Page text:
Phoenix Metro Changing Demographics and Why You Should Care

Mark Stapp
W.P. Carey School of Business, Arizona State University


There is one simple statement about metro Phoenix that is indisputable: this is a growth market. The recession aside, although the area has been growing for decades since the 1900s, the substantial growth this market is known for began in the 1950s. Between 1950 and 1960, the population of Phoenix grew 447 percent from 106,818 persons to 584,303. After the 1950s, Phoenix grew at an average of 30+/- percent per decade until 2010, when growth rates started to slow. Since 2010, Phoenix has had an average growth rate of about 1.66 percent annually — not bad, but not at the pace we had seen for decades. (It’s worth noting that it’s difficult to maintain high percentage growth on an ever-increasing base.) Equally important to simply adding more people to the area, there have been significant changes in the makeup of the population, especially in the past 20 years.

We, like the country as a whole, are becoming a more diverse population. According to the 2000 U.S. Census, Maricopa County (metro Phoenix) was 77.3 percent White, 24.8 percent Hispanic, 3.7 percent African American, and 2.2 percent Asian. The 2010 Census showed how we were beginning to change. In 2010, the county was 73.0 percent White, 29.6 percent Hispanic, 4.99 percent African American, and 3.4 percent Asian. These trends continue today; by some estimates, the current percentage of Hispanics (Latinos) exceeds 30 percent, and the percentage of those indicating they are White has fallen to about 68 percent.

The growth of the Latino population has been significant over the last three decades. One in every two people added to the state’s population between 2000 and 2008 was Latino. The percentage of Arizonans who are Latino increased from 16 percent in 1980 to the current estimated total of more than 30 percent. The growth of the Latino population in Arizona comes as no surprise and has occurred for several reasons. The families of many Latinos in Arizona have been in the state for generations. Furthermore, globalization, the expansion of economies across international borders, and the aging of the populations of developed countries all stimulate the movement of people into places such as Arizona because we are a growth economy. This is the reason economies grow and populations increase — economic opportunity.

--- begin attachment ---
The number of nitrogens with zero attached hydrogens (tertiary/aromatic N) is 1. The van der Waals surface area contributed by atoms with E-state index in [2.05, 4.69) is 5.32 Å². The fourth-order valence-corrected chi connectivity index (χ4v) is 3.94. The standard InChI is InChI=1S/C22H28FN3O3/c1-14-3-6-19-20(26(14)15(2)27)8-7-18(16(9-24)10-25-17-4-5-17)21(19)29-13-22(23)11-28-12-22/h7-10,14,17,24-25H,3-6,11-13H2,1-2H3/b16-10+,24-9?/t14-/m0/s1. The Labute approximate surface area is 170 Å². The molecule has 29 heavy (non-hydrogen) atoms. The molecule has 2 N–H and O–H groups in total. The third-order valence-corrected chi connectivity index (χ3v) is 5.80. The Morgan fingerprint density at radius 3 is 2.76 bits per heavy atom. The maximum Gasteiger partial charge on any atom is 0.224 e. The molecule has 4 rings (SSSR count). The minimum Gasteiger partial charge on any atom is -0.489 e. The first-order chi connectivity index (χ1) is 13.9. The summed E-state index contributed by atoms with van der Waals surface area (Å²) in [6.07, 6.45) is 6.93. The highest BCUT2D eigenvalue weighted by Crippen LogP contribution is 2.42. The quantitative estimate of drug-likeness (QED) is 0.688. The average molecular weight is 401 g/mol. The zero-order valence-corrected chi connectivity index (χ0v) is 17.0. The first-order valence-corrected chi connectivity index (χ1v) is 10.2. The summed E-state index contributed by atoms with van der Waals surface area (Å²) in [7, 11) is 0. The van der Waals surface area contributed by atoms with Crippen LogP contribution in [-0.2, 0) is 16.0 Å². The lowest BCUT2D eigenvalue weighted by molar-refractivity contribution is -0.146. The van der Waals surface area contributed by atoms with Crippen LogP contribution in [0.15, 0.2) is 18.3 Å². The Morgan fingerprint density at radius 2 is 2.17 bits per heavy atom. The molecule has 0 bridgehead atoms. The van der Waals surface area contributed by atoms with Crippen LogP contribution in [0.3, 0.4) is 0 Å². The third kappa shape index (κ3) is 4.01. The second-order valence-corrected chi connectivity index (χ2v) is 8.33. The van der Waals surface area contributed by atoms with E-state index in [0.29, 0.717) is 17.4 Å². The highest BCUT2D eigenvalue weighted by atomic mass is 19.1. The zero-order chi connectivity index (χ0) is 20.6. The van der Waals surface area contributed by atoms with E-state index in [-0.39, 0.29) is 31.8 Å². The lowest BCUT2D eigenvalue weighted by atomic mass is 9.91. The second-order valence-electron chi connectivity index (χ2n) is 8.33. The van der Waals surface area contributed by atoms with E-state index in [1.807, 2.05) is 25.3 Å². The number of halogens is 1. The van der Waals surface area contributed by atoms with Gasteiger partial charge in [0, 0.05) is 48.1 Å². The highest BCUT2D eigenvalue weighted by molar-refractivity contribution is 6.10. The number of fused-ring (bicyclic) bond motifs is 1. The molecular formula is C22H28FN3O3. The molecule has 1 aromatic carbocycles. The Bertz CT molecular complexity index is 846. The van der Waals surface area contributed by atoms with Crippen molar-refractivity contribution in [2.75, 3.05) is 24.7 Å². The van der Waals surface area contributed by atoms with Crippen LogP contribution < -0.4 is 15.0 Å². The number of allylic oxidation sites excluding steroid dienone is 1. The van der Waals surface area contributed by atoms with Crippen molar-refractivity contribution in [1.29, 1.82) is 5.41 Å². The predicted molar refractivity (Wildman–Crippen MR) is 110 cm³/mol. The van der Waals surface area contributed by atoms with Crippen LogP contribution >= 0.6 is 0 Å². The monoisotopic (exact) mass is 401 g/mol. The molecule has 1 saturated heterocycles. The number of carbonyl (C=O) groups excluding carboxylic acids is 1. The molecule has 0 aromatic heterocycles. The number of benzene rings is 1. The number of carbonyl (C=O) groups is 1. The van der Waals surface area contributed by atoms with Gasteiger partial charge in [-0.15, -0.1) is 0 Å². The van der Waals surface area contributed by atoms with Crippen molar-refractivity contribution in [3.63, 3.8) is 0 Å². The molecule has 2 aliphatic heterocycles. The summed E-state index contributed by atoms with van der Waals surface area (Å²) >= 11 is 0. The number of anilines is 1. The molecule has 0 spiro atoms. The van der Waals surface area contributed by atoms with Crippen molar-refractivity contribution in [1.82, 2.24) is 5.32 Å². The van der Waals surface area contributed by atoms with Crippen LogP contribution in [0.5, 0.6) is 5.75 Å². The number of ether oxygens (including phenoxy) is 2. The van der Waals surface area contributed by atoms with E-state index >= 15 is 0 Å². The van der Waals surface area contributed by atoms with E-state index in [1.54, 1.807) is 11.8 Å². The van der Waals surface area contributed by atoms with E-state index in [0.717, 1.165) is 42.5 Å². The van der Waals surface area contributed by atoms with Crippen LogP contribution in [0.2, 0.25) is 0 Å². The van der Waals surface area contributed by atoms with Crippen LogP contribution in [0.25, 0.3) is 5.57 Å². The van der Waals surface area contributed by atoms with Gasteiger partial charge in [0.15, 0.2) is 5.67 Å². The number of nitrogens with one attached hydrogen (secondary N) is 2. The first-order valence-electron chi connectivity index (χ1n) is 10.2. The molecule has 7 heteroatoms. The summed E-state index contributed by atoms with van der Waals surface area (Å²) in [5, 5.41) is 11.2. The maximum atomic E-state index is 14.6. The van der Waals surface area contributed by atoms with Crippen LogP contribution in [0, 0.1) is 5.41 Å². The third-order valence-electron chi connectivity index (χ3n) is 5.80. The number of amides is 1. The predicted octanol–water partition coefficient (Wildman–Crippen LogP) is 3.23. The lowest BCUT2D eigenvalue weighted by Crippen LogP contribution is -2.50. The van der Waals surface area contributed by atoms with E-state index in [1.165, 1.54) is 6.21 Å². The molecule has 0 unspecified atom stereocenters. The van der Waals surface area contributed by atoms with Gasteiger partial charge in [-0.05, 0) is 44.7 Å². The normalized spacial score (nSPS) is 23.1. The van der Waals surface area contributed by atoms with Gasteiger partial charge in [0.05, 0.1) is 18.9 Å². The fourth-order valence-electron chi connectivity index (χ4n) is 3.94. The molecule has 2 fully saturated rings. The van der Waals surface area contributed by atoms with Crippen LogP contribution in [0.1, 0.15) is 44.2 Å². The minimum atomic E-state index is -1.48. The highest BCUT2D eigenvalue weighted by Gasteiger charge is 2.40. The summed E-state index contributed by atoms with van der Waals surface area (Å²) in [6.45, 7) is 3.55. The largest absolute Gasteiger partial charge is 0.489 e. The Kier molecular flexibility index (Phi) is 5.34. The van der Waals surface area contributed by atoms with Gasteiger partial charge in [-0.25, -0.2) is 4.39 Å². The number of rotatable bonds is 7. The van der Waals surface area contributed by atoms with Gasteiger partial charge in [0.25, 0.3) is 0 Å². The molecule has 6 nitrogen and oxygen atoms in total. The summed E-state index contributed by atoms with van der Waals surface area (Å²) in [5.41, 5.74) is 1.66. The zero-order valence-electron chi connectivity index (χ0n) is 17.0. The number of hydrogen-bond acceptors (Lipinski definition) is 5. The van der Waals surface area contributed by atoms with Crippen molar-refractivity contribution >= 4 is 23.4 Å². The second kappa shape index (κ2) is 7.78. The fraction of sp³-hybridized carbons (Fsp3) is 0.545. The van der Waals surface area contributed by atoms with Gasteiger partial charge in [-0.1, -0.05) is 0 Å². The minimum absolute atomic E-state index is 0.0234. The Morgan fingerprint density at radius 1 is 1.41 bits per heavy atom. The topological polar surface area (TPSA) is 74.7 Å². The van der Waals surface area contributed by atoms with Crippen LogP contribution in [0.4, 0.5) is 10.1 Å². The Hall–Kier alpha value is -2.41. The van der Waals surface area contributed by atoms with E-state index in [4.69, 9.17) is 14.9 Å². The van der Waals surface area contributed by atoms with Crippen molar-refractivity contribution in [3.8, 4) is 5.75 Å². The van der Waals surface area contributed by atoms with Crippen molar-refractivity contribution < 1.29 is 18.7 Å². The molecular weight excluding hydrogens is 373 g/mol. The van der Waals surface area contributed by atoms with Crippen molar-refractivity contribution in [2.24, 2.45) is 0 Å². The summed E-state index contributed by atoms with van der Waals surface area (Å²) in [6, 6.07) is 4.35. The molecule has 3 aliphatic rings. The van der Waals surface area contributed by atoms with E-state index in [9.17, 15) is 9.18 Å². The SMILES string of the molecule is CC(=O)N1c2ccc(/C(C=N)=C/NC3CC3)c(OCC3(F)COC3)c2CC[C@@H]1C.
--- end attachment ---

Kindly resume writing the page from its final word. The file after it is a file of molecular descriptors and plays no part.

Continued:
The shifting racial/ethnic composition of metro Phoenix also reflects a major demographic divide between Latinos and Whites across Arizona’s age spectrum. Birth rates among Whites have been falling for decades, while the birth rate for Latinos has been increasing. As a result, Whites account for over half of the state’s population ages 35 and older, and make up at least 80 percent of those in elderly age categories. By contrast, Latinos outnumber Whites in the two youngest age groups (0 to 4 and 5 to 9). While the median age of the White population is 43, the median age is only 26 among Latinos. These are big changes with long-term implications for housing demand and public policy.

Why should we care about these changes? Markets are people, not buildings, and real estate is essentially a social science that provides a service to a market. Knowing a market is more than knowing its demographic makeup; it’s knowing how wants, needs, and values influence the decision-making of those who constitute the market. To know our market, we must know the composition of the market, and shifting demographics bring changes in these wants, needs, and values. Yes, we are a growth market, but the future will look different than the past. We are not who we were, so be a student of people and look forward. This will help you better serve the market.